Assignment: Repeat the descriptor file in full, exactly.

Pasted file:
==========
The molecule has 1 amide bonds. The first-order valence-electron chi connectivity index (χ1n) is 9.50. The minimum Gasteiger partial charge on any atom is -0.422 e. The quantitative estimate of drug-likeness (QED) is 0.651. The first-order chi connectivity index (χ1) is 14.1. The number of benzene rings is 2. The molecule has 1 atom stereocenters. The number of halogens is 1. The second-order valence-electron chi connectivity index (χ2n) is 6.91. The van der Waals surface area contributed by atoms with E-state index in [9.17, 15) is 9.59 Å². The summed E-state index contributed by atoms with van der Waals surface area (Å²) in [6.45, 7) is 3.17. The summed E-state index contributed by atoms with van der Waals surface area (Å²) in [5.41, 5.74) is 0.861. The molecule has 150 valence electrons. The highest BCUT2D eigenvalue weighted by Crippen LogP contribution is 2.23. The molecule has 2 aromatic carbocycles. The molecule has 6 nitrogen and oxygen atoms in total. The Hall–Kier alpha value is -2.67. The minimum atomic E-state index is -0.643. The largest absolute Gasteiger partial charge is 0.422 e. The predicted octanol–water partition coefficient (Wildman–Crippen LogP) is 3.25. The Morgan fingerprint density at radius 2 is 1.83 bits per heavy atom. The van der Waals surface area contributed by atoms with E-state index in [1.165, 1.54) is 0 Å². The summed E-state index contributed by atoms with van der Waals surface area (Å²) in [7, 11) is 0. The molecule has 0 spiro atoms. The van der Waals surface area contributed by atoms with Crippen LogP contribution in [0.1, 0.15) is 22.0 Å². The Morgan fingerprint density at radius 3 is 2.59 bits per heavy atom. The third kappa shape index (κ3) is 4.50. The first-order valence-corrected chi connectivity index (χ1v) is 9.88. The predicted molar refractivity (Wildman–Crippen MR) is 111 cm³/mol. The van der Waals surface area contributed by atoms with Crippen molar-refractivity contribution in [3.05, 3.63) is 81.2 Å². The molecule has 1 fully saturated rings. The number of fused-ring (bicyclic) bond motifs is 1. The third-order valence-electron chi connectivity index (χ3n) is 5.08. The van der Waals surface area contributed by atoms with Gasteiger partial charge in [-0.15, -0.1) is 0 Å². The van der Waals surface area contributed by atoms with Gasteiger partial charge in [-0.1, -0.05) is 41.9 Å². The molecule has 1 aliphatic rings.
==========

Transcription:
The molecule has 1 amide bonds. The first-order valence-electron chi connectivity index (χ1n) is 9.50. The minimum Gasteiger partial charge on any atom is -0.422 e. The quantitative estimate of drug-likeness (QED) is 0.651. The first-order chi connectivity index (χ1) is 14.1. The number of benzene rings is 2. The molecule has 1 atom stereocenters. The number of halogens is 1. The second-order valence-electron chi connectivity index (χ2n) is 6.91. The van der Waals surface area contributed by atoms with E-state index in [9.17, 15) is 9.59 Å². The summed E-state index contributed by atoms with van der Waals surface area (Å²) in [6.45, 7) is 3.17. The summed E-state index contributed by atoms with van der Waals surface area (Å²) in [5.41, 5.74) is 0.861. The molecule has 150 valence electrons. The highest BCUT2D eigenvalue weighted by Crippen LogP contribution is 2.23. The molecule has 2 aromatic carbocycles. The molecule has 6 nitrogen and oxygen atoms in total. The Hall–Kier alpha value is -2.67. The minimum atomic E-state index is -0.643. The largest absolute Gasteiger partial charge is 0.422 e. The predicted octanol–water partition coefficient (Wildman–Crippen LogP) is 3.25. The Morgan fingerprint density at radius 2 is 1.83 bits per heavy atom. The van der Waals surface area contributed by atoms with E-state index in [1.165, 1.54) is 0 Å². The summed E-state index contributed by atoms with van der Waals surface area (Å²) in [7, 11) is 0. The molecule has 0 spiro atoms. The van der Waals surface area contributed by atoms with Crippen LogP contribution in [0.1, 0.15) is 22.0 Å². The Morgan fingerprint density at radius 3 is 2.59 bits per heavy atom. The third kappa shape index (κ3) is 4.50. The first-order valence-corrected chi connectivity index (χ1v) is 9.88. The predicted molar refractivity (Wildman–Crippen MR) is 111 cm³/mol. The van der Waals surface area contributed by atoms with Crippen molar-refractivity contribution in [3.05, 3.63) is 81.2 Å². The molecule has 1 fully saturated rings. The number of fused-ring (bicyclic) bond motifs is 1. The third-order valence-electron chi connectivity index (χ3n) is 5.08. The van der Waals surface area contributed by atoms with Gasteiger partial charge in [-0.15, -0.1) is 0 Å². The van der Waals surface area contributed by atoms with Gasteiger partial charge in [-0.1, -0.05) is 41.9 Å². The molecule has 1 aliphatic rings.